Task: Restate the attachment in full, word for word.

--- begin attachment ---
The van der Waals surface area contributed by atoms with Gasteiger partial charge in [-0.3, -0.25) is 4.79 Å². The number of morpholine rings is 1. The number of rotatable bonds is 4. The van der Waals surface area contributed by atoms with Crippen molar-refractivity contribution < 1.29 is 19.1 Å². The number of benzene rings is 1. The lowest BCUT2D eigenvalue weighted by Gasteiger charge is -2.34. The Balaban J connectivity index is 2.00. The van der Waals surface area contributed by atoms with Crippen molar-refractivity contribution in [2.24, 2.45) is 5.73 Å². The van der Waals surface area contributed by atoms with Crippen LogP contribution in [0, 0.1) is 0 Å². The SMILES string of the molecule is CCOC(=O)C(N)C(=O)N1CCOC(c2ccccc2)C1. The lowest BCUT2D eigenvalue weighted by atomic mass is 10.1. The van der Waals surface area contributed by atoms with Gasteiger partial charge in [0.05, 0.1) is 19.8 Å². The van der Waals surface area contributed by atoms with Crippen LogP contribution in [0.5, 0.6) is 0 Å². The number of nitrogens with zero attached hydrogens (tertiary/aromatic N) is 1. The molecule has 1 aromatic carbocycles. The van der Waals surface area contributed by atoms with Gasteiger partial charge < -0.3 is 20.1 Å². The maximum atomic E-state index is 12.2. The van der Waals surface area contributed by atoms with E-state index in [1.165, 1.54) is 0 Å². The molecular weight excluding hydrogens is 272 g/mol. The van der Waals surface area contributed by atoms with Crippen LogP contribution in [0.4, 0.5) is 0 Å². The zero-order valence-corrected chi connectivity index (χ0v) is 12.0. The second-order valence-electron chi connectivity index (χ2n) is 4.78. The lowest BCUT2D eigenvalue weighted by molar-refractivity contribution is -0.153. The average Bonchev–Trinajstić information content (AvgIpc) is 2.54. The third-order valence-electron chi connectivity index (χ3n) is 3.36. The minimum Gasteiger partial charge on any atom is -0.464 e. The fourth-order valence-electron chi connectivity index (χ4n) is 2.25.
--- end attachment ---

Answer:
The van der Waals surface area contributed by atoms with Gasteiger partial charge in [-0.3, -0.25) is 4.79 Å². The number of morpholine rings is 1. The number of rotatable bonds is 4. The van der Waals surface area contributed by atoms with Crippen molar-refractivity contribution < 1.29 is 19.1 Å². The number of benzene rings is 1. The lowest BCUT2D eigenvalue weighted by Gasteiger charge is -2.34. The Balaban J connectivity index is 2.00. The van der Waals surface area contributed by atoms with Crippen molar-refractivity contribution in [2.24, 2.45) is 5.73 Å². The van der Waals surface area contributed by atoms with Crippen LogP contribution in [0, 0.1) is 0 Å². The SMILES string of the molecule is CCOC(=O)C(N)C(=O)N1CCOC(c2ccccc2)C1. The lowest BCUT2D eigenvalue weighted by atomic mass is 10.1. The van der Waals surface area contributed by atoms with Gasteiger partial charge in [0.05, 0.1) is 19.8 Å². The van der Waals surface area contributed by atoms with Crippen LogP contribution in [0.5, 0.6) is 0 Å². The number of nitrogens with zero attached hydrogens (tertiary/aromatic N) is 1. The molecule has 1 aromatic carbocycles. The van der Waals surface area contributed by atoms with Gasteiger partial charge < -0.3 is 20.1 Å². The maximum atomic E-state index is 12.2. The van der Waals surface area contributed by atoms with E-state index in [1.165, 1.54) is 0 Å². The molecular weight excluding hydrogens is 272 g/mol. The van der Waals surface area contributed by atoms with Crippen LogP contribution in [0.4, 0.5) is 0 Å². The zero-order valence-corrected chi connectivity index (χ0v) is 12.0. The second-order valence-electron chi connectivity index (χ2n) is 4.78. The lowest BCUT2D eigenvalue weighted by molar-refractivity contribution is -0.153. The average Bonchev–Trinajstić information content (AvgIpc) is 2.54. The third-order valence-electron chi connectivity index (χ3n) is 3.36. The minimum Gasteiger partial charge on any atom is -0.464 e. The fourth-order valence-electron chi connectivity index (χ4n) is 2.25.